As an award-winning reporter for the China Times, Vickie Chang (張平宜) has seen more than her share of the world’s inequity and horror, but a visit to a Chinese leper colony in 1999 changed the direction of her career. She quit her job as a journalist and in 2003 established the charity Wings of Hope (希望之翼) to engage with the situation she had witnessed. Her efforts have won her the acknowledgement of the Chinese government and this year she received international recognition after being named as Reader’s Digest Asian of the Year 2012.
MARGINS OF SOCIETY
When Chang first visited, most of the people living in leper colonies in China had been isolated on the margins of society, unable to access even the most rudimentary social services. Many were without any form of official identification, making it impossible for them to seek education or work outside their community. What made the situation even more appalling was the fact that not only is leprosy now treatable, but that many of the people living in these communities, children of people with leprosy, were not infected at all.
This situation was the result of Chinese government policy in the 1950s in which lepers were isolated in remote regions to contain outbreaks. The disease is still stigmatized by society at large, and in the area of Liangshan (涼山) in Sichuan Province where the majority of residents belong to the Yi (彝族) ethnic minority, the disease is traditionally equated with demonic possession.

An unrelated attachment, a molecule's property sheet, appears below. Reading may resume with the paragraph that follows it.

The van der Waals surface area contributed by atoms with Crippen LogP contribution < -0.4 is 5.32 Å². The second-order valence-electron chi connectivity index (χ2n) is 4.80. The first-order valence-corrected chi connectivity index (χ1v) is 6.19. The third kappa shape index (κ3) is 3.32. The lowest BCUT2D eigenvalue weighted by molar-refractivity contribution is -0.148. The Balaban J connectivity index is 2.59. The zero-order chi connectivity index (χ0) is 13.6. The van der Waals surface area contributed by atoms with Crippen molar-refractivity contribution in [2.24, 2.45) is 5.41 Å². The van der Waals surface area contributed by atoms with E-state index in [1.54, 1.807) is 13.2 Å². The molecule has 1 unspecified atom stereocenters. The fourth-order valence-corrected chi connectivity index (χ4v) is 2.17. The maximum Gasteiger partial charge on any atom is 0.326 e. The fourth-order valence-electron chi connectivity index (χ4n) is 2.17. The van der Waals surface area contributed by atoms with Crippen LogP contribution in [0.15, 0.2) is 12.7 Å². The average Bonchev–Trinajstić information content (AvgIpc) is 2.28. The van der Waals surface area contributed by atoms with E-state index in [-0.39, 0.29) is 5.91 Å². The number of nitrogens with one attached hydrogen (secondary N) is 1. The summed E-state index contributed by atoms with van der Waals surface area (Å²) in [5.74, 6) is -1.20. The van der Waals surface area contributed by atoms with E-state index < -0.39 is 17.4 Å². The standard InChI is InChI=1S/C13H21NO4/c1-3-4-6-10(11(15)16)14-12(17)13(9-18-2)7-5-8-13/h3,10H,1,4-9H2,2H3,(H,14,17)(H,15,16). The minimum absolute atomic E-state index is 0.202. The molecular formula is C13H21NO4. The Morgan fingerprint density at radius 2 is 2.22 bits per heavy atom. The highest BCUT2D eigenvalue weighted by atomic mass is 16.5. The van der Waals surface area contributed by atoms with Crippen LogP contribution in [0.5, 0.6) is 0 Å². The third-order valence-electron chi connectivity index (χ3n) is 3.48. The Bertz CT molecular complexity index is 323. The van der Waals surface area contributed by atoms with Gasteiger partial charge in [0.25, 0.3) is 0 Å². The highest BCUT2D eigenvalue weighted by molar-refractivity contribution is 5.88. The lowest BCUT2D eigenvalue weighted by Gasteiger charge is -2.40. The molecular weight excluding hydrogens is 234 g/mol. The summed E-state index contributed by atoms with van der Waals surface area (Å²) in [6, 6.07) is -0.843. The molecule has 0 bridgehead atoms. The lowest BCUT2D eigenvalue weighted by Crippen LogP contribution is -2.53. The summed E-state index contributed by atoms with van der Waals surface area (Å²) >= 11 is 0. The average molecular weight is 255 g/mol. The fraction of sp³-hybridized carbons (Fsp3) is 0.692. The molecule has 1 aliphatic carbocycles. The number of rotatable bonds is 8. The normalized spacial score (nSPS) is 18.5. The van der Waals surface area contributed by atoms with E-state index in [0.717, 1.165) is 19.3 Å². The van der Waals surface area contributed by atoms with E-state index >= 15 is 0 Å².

“As a journalist of many years standing, I felt that I didn’t have to remain a third party merely reporting on the issue. I thought that if I took action, I would be able to make a difference. It would be taking my work as a reporter to the next level. I could help these children win support from public opinion that would put pressure on the government to formulate a policy to give these children an opportunity,” Chang said.
Faced with government inertia and social discrimination, Chang faced an uphill struggle; one that was made considerably more difficult by the fact that she was a Taiwanese trying to operate in China.
“Of course, as a Taiwanese in China seeking to win formal recognition for a community and obtain basic human rights from the Chinese authorities, there were many difficulties,” Chang said.
“I stupidly jumped into the fray and together with these children, we gradually found our way. … My main concern is organizing the daily needs of these children inside the leper community, and not with the political aspect of things,” Chang said.
Working with the authorities was nevertheless an inevitable part of Chang’s routine, but as an outsider, this was not always easy.
“There has been friction with the authorities, but through this we have come to understand each other better,” she said.
The biggest change has been after she was selected as one of China’s most “touching individuals” for 2011(2011感動中國). The award, given by Chinese state broadcaster CCTV (中央電視台) is one of the most prestigious given to individuals who can serve as a role model for society, and in its 10-year history, Chang has been the first Taiwanese to be honored in this way. The award conferred a degree of recognition by the central government for her efforts, and made it easier for her to obtain the cooperation of local officials.